"You grind it out until you play the last play of the season.  That's where we're at.  The players, they know the schedule.  They know what's expected of them on a Monday, a Tuesday, a Wednesday, a Thursday, a Friday, a Saturday and on a Sunday.  We just stay the course.  The foundation has been laid, and we don't have to get off of it."

Adam Vinatieri is a trained professional who has prospered in some talented coaching environments.  Vinatieri has known how to march for 16 previous seasons and while this week is challenging, he will stick with Arians' instruction.

"Bruce has been around a long time.  He knows what it's going to take," said Vinatieri.  "He's already embraced that leadership role and taken on the extra responsibility that we'll be ready to go.  We know what we need to do.  We'll miss Coach (Pagano) while he's not here, but we know what needs to get done.  Bruce will lead, and we will follow.  We will pick up the extra slack and do what needs to be done."

Cornerback Jerraud Powers is as instinctive in off-the-field preparation as he is during competition.  He echoes the approach.

"B.A. (Arians) has been around the block a few times," said Powers.  "He's not going to change any philosophies that Chuck has instilled in us.  Coach Pagano has started a great foundation.  Everybody is on board with that foundation.  B.A.'s just going to continue to preach what Chuck is preaching."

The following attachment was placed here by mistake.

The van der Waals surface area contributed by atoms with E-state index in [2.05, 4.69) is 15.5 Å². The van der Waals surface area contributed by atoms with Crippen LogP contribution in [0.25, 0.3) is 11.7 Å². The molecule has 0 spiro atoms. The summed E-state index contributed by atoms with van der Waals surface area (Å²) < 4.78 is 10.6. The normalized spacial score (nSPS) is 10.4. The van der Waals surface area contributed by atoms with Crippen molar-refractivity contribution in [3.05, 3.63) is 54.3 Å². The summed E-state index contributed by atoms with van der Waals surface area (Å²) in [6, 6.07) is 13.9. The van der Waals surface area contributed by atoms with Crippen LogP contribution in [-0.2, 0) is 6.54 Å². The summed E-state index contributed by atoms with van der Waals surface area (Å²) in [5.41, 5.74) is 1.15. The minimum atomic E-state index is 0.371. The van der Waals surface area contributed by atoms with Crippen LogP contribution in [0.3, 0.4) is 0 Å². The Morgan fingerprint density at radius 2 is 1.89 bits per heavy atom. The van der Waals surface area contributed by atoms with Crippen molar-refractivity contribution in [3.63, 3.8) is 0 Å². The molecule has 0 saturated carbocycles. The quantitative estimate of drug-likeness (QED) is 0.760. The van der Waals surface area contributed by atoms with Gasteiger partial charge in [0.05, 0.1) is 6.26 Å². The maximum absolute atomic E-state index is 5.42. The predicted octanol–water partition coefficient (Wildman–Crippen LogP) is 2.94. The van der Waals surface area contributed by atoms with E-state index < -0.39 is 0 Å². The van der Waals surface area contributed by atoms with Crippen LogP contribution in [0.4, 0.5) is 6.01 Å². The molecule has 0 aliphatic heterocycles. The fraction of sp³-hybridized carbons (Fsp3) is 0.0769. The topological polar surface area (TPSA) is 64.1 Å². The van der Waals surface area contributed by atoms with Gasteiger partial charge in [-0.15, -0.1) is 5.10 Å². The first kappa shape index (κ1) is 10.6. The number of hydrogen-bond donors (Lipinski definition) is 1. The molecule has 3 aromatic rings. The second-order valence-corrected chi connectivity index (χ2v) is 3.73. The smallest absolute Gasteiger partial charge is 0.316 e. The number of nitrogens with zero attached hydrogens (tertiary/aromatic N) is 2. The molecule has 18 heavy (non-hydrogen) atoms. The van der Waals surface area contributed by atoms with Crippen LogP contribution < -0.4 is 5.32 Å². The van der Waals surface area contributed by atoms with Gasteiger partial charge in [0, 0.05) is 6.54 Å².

Andrew Luck will be making his fourth professional start on Sunday.  Already his career has seen unique moments.  A game-winning, fourth-quarter drive against Minnesota was the first such September achievement by an NFL rookie quarterback in 40 years.

Luck has guided the offense with a manner far beyond his years, but the challenge of competing on Sunday with the news he and his teammates learned this week makes it a circumstance he is encountering for the first time in his football life.

How to balance dealing with the news and focusing on Sunday?

"That's a good question," said Luck with pause on Wednesday.  "You try to put it aside a bit, as cold as that sounds.  I think all of our thoughts are with him.  We break it down after practice on, 'Chuck.'  I think a lot of guys are going to be playing for him for a lot of games to come.

"I think we also realize that he'd be disappointed in us if we weren't putting a full effort into practice, or maybe getting too low about what's going on or too emotional about it.  Try to go to work.  Try to do right and put the work in because I think that's what he would want.

"I think there will be a little bit of a focus to not get too emotional in this locker room.  You understand you just go out there and play.  Coach Pagano would not want us crying about him before the game, and I don't think we will.  That's a good question, and we'll have to wait and see how it all shakes out."